On 18 February the Court of Appeal gave its eagerly anticipated judgment in Barnwell Manor Wind Energy Ltd v. East Northants DC, English Heritage and National Trust  EWCA Civ 137. As previously reported (click here for article), this high-profile case concerned an inspector’s decision granting planning permission for a 4-turbine wind farm affecting the setting of a number of high-value heritage assets in Northamptonshire, including the internationally significant Elizabethan complex at Lyveden New Bield. The inspector found some, but “less than substantial”, harm to the setting of the assets, and held that harm outweighed by the “significant” weight attaching to the renewable energy benefits of the scheme. Lang J quashed the grant of permission. Gordon Nardell QC and Justine Thornton, instructed by Eversheds, appeared in the appeal on behalf of Barnwell Manor Wind Energy Ltd. The Court of Appeal upheld Lang J’s decision, in the process clarifying what decision-makers have to do to meet the “special regard” duty under Listed Buildings Act 1990 s. 66(1).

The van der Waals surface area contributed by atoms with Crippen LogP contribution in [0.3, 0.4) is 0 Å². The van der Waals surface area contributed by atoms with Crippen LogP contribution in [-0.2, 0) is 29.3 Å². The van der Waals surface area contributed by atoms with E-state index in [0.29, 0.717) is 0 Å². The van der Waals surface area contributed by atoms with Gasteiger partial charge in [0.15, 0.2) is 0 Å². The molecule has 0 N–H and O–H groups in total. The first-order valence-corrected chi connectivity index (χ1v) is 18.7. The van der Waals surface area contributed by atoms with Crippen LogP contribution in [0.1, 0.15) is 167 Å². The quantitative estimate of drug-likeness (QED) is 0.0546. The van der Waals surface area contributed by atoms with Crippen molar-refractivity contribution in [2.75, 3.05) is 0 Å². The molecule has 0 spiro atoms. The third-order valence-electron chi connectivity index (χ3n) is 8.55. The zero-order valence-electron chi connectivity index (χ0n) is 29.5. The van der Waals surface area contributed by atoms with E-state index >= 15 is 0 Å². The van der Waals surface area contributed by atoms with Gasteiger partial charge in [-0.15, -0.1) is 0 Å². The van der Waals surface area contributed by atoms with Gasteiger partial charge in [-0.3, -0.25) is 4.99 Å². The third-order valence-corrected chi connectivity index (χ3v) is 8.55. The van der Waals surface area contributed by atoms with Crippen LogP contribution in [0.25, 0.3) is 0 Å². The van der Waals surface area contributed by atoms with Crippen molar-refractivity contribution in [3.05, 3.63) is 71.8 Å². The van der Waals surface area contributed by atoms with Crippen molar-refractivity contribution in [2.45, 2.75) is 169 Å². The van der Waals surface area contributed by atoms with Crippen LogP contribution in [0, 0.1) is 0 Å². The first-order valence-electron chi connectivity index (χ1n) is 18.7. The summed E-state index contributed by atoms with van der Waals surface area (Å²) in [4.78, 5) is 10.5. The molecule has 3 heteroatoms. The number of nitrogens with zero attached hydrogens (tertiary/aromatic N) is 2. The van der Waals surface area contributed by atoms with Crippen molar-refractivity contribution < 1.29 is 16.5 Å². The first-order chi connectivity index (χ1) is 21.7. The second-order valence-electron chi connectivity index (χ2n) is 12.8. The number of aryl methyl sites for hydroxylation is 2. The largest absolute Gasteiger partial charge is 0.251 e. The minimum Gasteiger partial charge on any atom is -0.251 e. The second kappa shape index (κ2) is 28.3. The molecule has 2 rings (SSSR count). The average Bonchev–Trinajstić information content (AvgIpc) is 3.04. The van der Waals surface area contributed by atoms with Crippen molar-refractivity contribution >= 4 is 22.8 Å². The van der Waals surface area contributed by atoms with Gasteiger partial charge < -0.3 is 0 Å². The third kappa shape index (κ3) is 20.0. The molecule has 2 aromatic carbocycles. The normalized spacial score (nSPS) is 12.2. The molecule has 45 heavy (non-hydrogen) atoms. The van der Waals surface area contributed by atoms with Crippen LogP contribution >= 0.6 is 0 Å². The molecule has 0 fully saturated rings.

The next edition of our Planning, Environment and Property Newsletter will contain more detailed reflections on the Court of Appeal’s judgment. Meanwhile this important decision is a salutary reminder of the great care needed when promoting and determining applications for onshore wind development capable of affecting the setting of heritage assets.